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with Stefan Nestler

Cleo on Nanga Parbat

Summit of Nanga Parbat

Summit of Nanga Parbat

She arrived like out of nowhere. Suddenly these days, Cleonice Pacheco, called “Cleo” Weidlich was standing with her Sherpa team at Base Camp on the Rupal side – to the surprise of most observers. The Brazilian-born US citizen had even made no secret of the fact that she also wanted to try this year to scale Nanga Parbat for the first in winter. But hardly anyone, including myself, had taken notice. And the few who had noticed it might have thought that the 52-year-old had given up her plan. Finally, she appeared in Base Camp only at a relatively late stage, when the Polish “Nanga Dream” team was already preparing to leave after their failed attempt.

Three Sherpas to break the trail

Obviously Cleo Weidlich had made a pre-acclimatization in Nepal. She is accompanied by three Sherpas. At my request, the expedition organizer Adventure Tours Pakistan told me the names of the other team members. The 45-year-old Pema Tshiring Sherpa, the 33-year-old Temba Bhote and the 30 year old Dawa Sherpa Sangay, all from Sankhuwasaba District in eastern Nepal, will support Weidlich. On the one hand, they may benefit from the work of the “Nanga Dream” climbers, who had already prepared the Schell route up to an altitude of about 7,300 meters (expedition leader Marek Klonowski contradicted reports that Pavel Dunaj and he had reached a height of 7,500 meters). On the other hand the Sherpas may have to start from scratch doing the trail-breaking due to continuing snowfall during this week.

Partially disputed

Cleo on top of Kangchenjunga in 2011

Cleo on top of Kangchenjunga in 2011

Cleo Weidlich’s reputation in the climbing scene is not exactly the best. In the past, the 52-year-old sometimes took liberties with truth. At times, Cleo claimed to have scaled ten of the 14 eight-thousanders, later she backpedaled to eight. But only six of her summit successes are confirmed: Cho Oyu (in 2009), Gasherbrum I (2010), Mount Everest (2010), Manaslu (2010), Kangchenjunga (2011) and Dhaulagiri (2012). Her claimed ascent of Annapurna in spring 2012 is still listed as “disputed” in the “Himalayan Database” of Elizabeth Hawley, the legendary chronicler of high altitude mountaineering in Nepal. In autumn 2012, Weidlich also claimed to have climbed Makalu. In this case too, she missed to prove the summit success. Her statements to Miss Hawley were so contradictory that Cleo’s alleged ascent was not even listed in the category “disputed”.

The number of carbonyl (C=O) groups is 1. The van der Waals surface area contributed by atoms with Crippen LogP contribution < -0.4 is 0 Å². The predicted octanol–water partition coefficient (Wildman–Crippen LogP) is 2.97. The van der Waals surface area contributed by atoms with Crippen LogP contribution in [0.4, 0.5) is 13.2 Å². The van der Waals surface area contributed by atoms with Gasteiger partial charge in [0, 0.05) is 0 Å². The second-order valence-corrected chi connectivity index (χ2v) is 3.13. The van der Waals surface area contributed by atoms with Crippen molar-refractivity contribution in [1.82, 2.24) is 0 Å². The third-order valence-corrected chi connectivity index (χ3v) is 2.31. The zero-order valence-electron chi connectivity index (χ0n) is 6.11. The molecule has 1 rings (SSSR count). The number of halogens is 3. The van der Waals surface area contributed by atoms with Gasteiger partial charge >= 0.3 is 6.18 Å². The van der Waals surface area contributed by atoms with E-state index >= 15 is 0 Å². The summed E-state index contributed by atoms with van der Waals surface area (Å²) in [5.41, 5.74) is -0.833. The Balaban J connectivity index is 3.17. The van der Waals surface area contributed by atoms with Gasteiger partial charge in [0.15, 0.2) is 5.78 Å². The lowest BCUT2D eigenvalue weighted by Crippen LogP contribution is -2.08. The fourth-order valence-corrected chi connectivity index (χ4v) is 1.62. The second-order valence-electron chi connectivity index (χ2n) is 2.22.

By helicopter to high camp

In spring 2014, Cleo made worldwide headlines, when she was flown – as well as the Chinese Wang Jing – by helicopter from Everest Base Camp to Camp 2 at 6,400 meters from where she wanted to climb the 8516-meter-high Lhotse. At this time, almost all commercial expeditions had left Everest prematurely. This was due to the avalanche in Khumbu Icefall which had killed 16 Nepali climbers on 18 April 2014. It had led to fierce debate on the safety of local high altitude porters. After the departure of almost all teams, the government had granted an exemption to fly to high camp in order to bring down expedition equipment. Normally, helicopter flights on Everest are only permitted for rescue.
After having been flown to Camp 2, Wang Jing and her Sherpa team reached the summit of Mount Everest on 23 May. Cleo Weidlich later said that she had not even seriously tried to climb Lhotse.


28. January 2016 | 16:48